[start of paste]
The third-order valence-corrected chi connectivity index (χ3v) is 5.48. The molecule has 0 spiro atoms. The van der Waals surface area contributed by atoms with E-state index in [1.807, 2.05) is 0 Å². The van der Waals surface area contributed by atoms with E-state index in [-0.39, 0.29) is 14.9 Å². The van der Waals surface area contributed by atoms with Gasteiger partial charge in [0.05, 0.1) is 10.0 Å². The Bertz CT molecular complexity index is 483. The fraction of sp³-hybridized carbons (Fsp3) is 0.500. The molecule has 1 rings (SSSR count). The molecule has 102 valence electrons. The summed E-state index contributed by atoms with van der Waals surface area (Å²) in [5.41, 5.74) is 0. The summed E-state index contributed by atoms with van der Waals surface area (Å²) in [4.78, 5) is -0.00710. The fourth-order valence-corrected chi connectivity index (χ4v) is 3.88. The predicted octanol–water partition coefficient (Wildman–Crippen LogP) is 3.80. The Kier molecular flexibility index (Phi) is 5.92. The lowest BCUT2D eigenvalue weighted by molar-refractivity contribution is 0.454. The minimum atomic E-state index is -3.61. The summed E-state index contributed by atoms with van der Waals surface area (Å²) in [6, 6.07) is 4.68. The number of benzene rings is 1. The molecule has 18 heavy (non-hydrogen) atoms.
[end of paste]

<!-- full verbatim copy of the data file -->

The third-order valence-corrected chi connectivity index (χ3v) is 5.48. The molecule has 0 spiro atoms. The van der Waals surface area contributed by atoms with E-state index in [1.807, 2.05) is 0 Å². The van der Waals surface area contributed by atoms with E-state index in [-0.39, 0.29) is 14.9 Å². The van der Waals surface area contributed by atoms with Gasteiger partial charge in [0.05, 0.1) is 10.0 Å². The Bertz CT molecular complexity index is 483. The fraction of sp³-hybridized carbons (Fsp3) is 0.500. The molecule has 1 rings (SSSR count). The molecule has 102 valence electrons. The summed E-state index contributed by atoms with van der Waals surface area (Å²) in [5.41, 5.74) is 0. The summed E-state index contributed by atoms with van der Waals surface area (Å²) in [4.78, 5) is -0.00710. The fourth-order valence-corrected chi connectivity index (χ4v) is 3.88. The predicted octanol–water partition coefficient (Wildman–Crippen LogP) is 3.80. The Kier molecular flexibility index (Phi) is 5.92. The lowest BCUT2D eigenvalue weighted by molar-refractivity contribution is 0.454. The minimum atomic E-state index is -3.61. The summed E-state index contributed by atoms with van der Waals surface area (Å²) in [6, 6.07) is 4.68. The number of benzene rings is 1. The molecule has 18 heavy (non-hydrogen) atoms.